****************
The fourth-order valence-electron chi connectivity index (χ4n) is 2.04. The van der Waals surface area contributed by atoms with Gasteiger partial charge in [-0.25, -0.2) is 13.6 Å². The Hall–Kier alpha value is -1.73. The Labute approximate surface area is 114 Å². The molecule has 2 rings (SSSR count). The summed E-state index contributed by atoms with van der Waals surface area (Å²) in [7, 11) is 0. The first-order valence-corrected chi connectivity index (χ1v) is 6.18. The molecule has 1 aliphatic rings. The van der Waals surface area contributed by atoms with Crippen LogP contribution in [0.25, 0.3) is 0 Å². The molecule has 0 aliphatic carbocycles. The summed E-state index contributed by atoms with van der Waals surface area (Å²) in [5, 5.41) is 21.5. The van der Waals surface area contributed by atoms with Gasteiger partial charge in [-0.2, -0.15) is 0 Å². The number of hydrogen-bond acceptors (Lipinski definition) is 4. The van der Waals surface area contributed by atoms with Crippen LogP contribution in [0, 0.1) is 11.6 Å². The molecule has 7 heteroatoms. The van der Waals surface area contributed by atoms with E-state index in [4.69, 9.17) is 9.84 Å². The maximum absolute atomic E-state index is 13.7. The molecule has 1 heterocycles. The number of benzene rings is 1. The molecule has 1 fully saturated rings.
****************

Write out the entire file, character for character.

The fourth-order valence-electron chi connectivity index (χ4n) is 2.04. The van der Waals surface area contributed by atoms with Gasteiger partial charge in [-0.25, -0.2) is 13.6 Å². The Hall–Kier alpha value is -1.73. The Labute approximate surface area is 114 Å². The molecule has 2 rings (SSSR count). The summed E-state index contributed by atoms with van der Waals surface area (Å²) in [7, 11) is 0. The first-order valence-corrected chi connectivity index (χ1v) is 6.18. The molecule has 1 aliphatic rings. The van der Waals surface area contributed by atoms with Crippen LogP contribution in [0.25, 0.3) is 0 Å². The molecule has 0 aliphatic carbocycles. The summed E-state index contributed by atoms with van der Waals surface area (Å²) in [5, 5.41) is 21.5. The van der Waals surface area contributed by atoms with Gasteiger partial charge in [-0.2, -0.15) is 0 Å². The number of hydrogen-bond acceptors (Lipinski definition) is 4. The van der Waals surface area contributed by atoms with Crippen LogP contribution in [0, 0.1) is 11.6 Å². The molecule has 7 heteroatoms. The van der Waals surface area contributed by atoms with E-state index in [4.69, 9.17) is 9.84 Å². The maximum absolute atomic E-state index is 13.7. The molecule has 1 heterocycles. The number of benzene rings is 1. The molecule has 1 fully saturated rings.